I’ve only ever been in this United Methodist system, so I’d appreciate hearing how things go in the call system… or if there are some other ways that churches and pastors are brought together.

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Francis Asbury statue- Library of Congress, LC-DIG-highsm-09622 . Downloaded from http://www.thearda.com/timeline/persons/person_79.asp

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Running Through The Thistles

On Palm Sunday, our District Superintendent, Allan Brooks, announced that I will be appointed to the First United Methodist Church of Carmichaels, PA, (Greene County) in the Washington District, effective July 1, 2016. That’s left me, and my whole family, as well as the church congregation, thinking and planning for a time of transition.

One of the key lessons in this area, for me, came in the late ‘90s as I prepared to say goodbye to my first charge. My superintendent at the time gave me a small booklet called Running Through The Thistles by Roy M. Oswald.

While focused on a pastor’s departure from a congregation, Oswald actually starts with a story from his own childhood. He and two older boys would walk to school (back in the one-room schoolhouse days) barefooted. But there was a short cut through a field that took out a lot of travel. But there was a catch: you had to go through a briar patch if you went that way. Otherwise, it was no savings of time.

Oswald relates that they would usually just simply go around the long way to and from school. However, a few times, when the fish seemed to almost call to them and nothing stood in their way of going fishing once they got home, they would decide to take the shortcut through those thistles. He then explains how they would gather their courage, and then run as fast as they could until they got through those thistles.

The problem, he writes years later, was that once they hurried and got through them, was that they had to then sit down in the field and one by one, painstakingly, remove each and every prickly thistle… and it actually took longer than if they had simply gone around the barbed barrier.

His point in relation to departing pastors is that there are two choices of how a pastor says goodbye to a church and a church bids a pastor farewell. One is to do the hard work of celebrating relationships, reconciliations, and forgiveness; much like Oswald’s  long way to school.

The other is to hurry and just ‘get outta there’ as fast as you can. That’s like running through the thistles. When we try to separate ourselves from the experience so that it ‘goes faster’, we actually leave a legacy of pain and hurt, distrust and hesitancy. Thus, when we meet the people in the next church or try to welcome the next pastor that comes, we’ll start with the same issues and concerns we thought we had left behind. We’ll be years trying to pull out the thistles, and those thistles will influence every relationship in the context of church from then on.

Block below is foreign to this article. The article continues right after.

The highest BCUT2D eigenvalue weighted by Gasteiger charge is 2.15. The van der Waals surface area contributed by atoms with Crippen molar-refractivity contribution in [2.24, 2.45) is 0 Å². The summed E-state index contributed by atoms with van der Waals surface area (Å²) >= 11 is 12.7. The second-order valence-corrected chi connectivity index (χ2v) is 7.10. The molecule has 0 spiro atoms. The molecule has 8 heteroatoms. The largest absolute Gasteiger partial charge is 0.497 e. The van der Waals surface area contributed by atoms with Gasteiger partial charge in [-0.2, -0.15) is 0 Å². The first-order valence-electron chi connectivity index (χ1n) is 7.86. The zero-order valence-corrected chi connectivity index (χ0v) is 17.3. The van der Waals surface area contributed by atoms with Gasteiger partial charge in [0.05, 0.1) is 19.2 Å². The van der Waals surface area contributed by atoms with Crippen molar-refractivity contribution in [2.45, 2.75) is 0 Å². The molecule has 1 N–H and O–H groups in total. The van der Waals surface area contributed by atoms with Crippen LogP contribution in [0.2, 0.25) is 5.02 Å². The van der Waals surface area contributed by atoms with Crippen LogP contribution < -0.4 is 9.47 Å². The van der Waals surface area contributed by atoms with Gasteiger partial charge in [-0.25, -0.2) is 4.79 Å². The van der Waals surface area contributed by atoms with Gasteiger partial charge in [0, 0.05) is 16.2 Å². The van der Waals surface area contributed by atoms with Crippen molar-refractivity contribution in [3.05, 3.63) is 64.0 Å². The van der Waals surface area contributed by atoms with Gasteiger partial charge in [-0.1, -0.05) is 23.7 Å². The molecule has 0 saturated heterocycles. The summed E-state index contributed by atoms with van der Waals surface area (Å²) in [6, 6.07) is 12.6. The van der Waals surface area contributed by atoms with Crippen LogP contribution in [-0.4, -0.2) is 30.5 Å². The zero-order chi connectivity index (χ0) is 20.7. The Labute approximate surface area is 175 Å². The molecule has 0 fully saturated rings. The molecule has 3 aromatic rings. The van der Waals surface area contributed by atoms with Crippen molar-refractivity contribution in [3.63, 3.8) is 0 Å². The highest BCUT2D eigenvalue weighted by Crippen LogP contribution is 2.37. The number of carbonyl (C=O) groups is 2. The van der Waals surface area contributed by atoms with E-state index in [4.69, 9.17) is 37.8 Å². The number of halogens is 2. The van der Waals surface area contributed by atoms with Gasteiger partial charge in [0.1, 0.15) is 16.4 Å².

So, I choose to take the long way out. I want to celebrate the ministry we’ve been able to do together and grieve for the ones we’ve had to say goodbye to during our time together. Already, there are some who have tears in their eyes as we talk about what’s yet to come. Others, not so much.

And for the sake of both groups, and for me and my family as well, this is STILL a time to seek reconciliation, forgiveness, healing, and restoration. After all, we’ve been praying in worship for some five years together asking that God forgive us only as much as we have forgiven others. (“forgive us… as we forgive…”). When we feel offended or hurt, our response is like a requisition asking God to treat us the same way whenever we fail, mess up, and sin. And God has been listening all these years.

So how about it? Let’s take the longer, healthier path as I draw closer to my departure in June. Let’s make sure that there is nothing left for us to have to deal with years from now. Let’s talk together, let’s pray together, let’s forgive one another, let’s celebrate what we were able to do together in ministry… Because this isn’t the last time we see each other. Every single one of us is just one missed heartbeat away from eternity. And as ones who believe in Jesus, our plan is to spend all of eternity together with each other in his presence. Let’s get any unfinished business taken care of here, now.

The Staff-Parish Relations Committee will be working on celebrations for us as we prepare to leave and for the Stump family when they arrive later on. Meanwhile, because of Annual Conference and the move ahead, my last Sunday in the pulpit will be June 5th. Please plan now on joining us in worship that day.

(to view this as it appears in the Clarks Mills UnitedMethodist Church newsletter… click below.)

N2016-04

“I thank my God through Jesus Christ for you all…” (Romans 1:8a, NKJV)

 

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Augustine: Without Humility

Augustine Day By DayIn 1998 I picked up a little daily devotional book called: Augustine Day By Day, compiled and edited by John E. Rotelle, O.S.A. (Catholic Book Publishing Co., N.Y.: 1986). I’ve used it as an everyday companion a couple different years, but I just happened to run across it again a couple of weeks ago and started reading some of the entries on which I had made notes. One of the first ones that caught me was titled “Without Humility Pride Will Win.”

This Augustine quote was the entry for January 8th and was drawn from Letter 118,22:

“Grasp the truth of God by using the way He Himself provides, since He sees the weakness of our footsteps. That way consists first, of humility, second, of humility, and third, of humility.

“Unless humility precede, accompany, and follow up all the good we accomplish, unless we keep our eyes fixed on it, pride will snatch everything right out of our hands.”

This has been a good reminder during this last week for me. On Saturday, my wife and I met with the Pastor-parish committee of the new church I’ll be moving to in June (First United Methodist Church, Carmichaels, PA). The District Superintendent was there to introduce us and at one point he’s reading off a list of qualities, about me, that had made the bishop and his cabinet believe I might just be the right next pastor for this church. I can’t list what they were, I wasn’t taking notes. But I remember thinking as he finished, “Man, I’d like to meet THAT guy!”

Did he exaggerate? No. But I always see my flaws, my overweight body, and my list of things I want to do better. Augustine’s warning to do self-examination with “first, … humility, second, … humility, and third, … humility” is good counsel!

Now if we could just infuse our presidential candidates with a little bit of humility… !